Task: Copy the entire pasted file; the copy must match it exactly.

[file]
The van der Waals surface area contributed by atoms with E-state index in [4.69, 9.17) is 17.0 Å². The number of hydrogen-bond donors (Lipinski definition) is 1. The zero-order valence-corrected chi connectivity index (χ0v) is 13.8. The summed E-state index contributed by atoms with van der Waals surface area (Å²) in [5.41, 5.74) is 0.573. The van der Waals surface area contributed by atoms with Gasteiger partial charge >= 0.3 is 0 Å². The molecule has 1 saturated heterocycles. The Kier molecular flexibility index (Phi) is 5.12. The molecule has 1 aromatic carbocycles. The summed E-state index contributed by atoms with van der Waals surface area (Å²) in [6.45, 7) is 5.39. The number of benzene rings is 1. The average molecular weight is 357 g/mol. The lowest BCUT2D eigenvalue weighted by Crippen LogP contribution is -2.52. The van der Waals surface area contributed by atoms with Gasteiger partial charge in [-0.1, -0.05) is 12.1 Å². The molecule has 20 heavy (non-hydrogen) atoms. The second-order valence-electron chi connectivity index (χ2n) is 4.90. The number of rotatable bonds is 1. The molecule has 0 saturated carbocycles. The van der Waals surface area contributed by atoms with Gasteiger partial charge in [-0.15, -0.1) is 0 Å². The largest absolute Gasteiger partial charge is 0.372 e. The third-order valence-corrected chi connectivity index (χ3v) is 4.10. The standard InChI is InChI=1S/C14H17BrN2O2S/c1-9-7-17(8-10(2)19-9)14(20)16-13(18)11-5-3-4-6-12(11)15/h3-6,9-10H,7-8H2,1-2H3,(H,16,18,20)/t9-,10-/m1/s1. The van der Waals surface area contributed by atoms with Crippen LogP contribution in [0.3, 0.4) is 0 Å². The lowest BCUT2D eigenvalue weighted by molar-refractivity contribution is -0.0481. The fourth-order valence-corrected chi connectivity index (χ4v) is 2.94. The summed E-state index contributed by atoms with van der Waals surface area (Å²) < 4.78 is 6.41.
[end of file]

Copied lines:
The van der Waals surface area contributed by atoms with E-state index in [4.69, 9.17) is 17.0 Å². The number of hydrogen-bond donors (Lipinski definition) is 1. The zero-order valence-corrected chi connectivity index (χ0v) is 13.8. The summed E-state index contributed by atoms with van der Waals surface area (Å²) in [5.41, 5.74) is 0.573. The van der Waals surface area contributed by atoms with Gasteiger partial charge >= 0.3 is 0 Å². The molecule has 1 saturated heterocycles. The Kier molecular flexibility index (Phi) is 5.12. The molecule has 1 aromatic carbocycles. The summed E-state index contributed by atoms with van der Waals surface area (Å²) in [6.45, 7) is 5.39. The number of benzene rings is 1. The average molecular weight is 357 g/mol. The lowest BCUT2D eigenvalue weighted by Crippen LogP contribution is -2.52. The van der Waals surface area contributed by atoms with Gasteiger partial charge in [-0.1, -0.05) is 12.1 Å². The molecule has 20 heavy (non-hydrogen) atoms. The second-order valence-electron chi connectivity index (χ2n) is 4.90. The number of rotatable bonds is 1. The molecule has 0 saturated carbocycles. The van der Waals surface area contributed by atoms with Gasteiger partial charge in [-0.15, -0.1) is 0 Å². The largest absolute Gasteiger partial charge is 0.372 e. The third-order valence-corrected chi connectivity index (χ3v) is 4.10. The standard InChI is InChI=1S/C14H17BrN2O2S/c1-9-7-17(8-10(2)19-9)14(20)16-13(18)11-5-3-4-6-12(11)15/h3-6,9-10H,7-8H2,1-2H3,(H,16,18,20)/t9-,10-/m1/s1. The van der Waals surface area contributed by atoms with Crippen LogP contribution in [0.3, 0.4) is 0 Å². The lowest BCUT2D eigenvalue weighted by molar-refractivity contribution is -0.0481. The fourth-order valence-corrected chi connectivity index (χ4v) is 2.94. The summed E-state index contributed by atoms with van der Waals surface area (Å²) < 4.78 is 6.41.